Product Safety for Babies

The baby product industry is worth tens of billions of dollars annually. With countless goods on the retail and secondhand markets, it’s impossible for new or experienced parents to sift through every option. We often rely on reviews, recommendations, and the wisdom of others.

Factor into that wisdom the experience of your pediatrician. Beyond years of education, training, and daily practice, your child’s doctor maintains awareness of ever-evolving product safety. Unfortunately, many have also treated negative effects of unsafe items firsthand.

“Just because a product is manufactured for children doesn’t guarantee its safety,” says Dr. M.K. Allgeier at All Star Pediatrics. “Tragically, items aren’t usually recalled or changed until something terrible happens, and even then, the process can be slow.”

Listed below are several products with a history of risk to babies, plus guidance on alternatives:

INCLINED LOUNGERS: Arguably one of the most popular baby registry items as they promise to give exhausted parents a break, inclined loungers include many products marketed as “rockers,” or “sleepers.” Used correctly, they’re meant to entertain or relax infants under constant supervision. Far too often, however, babies drift to sleep in them and stay there.

Loungers with an incline over 10 degrees are hazardous to sleeping babies for a couple reasons. Baby heads are heavy, and the incline can bring their chin to rest against their chest while they sleep. This position restricts the airway, which can be further suppressed by a seat buckle. They also usually include plenty of cushioning, a suffocation hazard if baby turns their face to the side. For these same reasons, breastfeeding pillows like the famed Boppy should never be used to hold sleeping babies.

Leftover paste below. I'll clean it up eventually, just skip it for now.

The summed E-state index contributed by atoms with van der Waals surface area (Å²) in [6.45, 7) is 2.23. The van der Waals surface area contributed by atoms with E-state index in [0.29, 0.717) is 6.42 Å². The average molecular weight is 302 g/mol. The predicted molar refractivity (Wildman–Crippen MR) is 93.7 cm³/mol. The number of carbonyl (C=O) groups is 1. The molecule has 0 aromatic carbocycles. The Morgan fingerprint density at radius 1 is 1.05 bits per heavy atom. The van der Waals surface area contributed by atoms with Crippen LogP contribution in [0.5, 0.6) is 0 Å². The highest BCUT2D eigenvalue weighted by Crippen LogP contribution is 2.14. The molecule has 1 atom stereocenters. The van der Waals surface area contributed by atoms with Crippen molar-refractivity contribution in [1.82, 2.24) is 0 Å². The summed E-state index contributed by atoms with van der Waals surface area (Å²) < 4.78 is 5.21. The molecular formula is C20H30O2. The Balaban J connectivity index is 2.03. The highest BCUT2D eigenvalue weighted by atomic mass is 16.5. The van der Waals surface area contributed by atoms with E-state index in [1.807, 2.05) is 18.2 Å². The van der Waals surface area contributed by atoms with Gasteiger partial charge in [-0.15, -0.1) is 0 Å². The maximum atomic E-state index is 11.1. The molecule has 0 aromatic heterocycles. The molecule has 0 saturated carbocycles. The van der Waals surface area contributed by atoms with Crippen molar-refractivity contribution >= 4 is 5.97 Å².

If you plan to use a lounger or swing, make sure baby is always supervised in it and transfer them to a flat sleeping surface if they doze off. Safe places for sleep include cribs, portable playards (Pack n’ Play) or bassinets for babies who cannot roll over yet, all of which should be bare inside. If your baby attends daycare or spends extended time with relatives, ensure they also follow these rules.

CRIB ACCESSORIES: By now, most parents have heard the dangers of crib bumpers. They’re a known suffocation hazard responsible for dozens of preventable infant deaths. Cushioning is an obvious danger, but even mesh bumpers can be a strangulation hazard if a baby wedges their head/neck between the bumper and the mattress. Older babies may also be tempted to climb or pull up on a bumper. Sleep spaces should be kept bare, especially for babies under 1 year old. No bumpers, blankets, pillows, stuffed animals, toys, or bottles should be present, and a fitted sheet should fit the mattress precisely so there is no excess fabric.

New federal safety standards passed by the U.S. Consumer Product Safety Commission in 2022 ban the sale of unsafe crib bumpers and inclined sleepers, holding them to the same rigorous safety standards as other sleep furniture. Even so, suppliers have until later this year to fully comply, and the secondhand market is difficult to regulate. Again, make sure other caregivers follow safe sleep rules.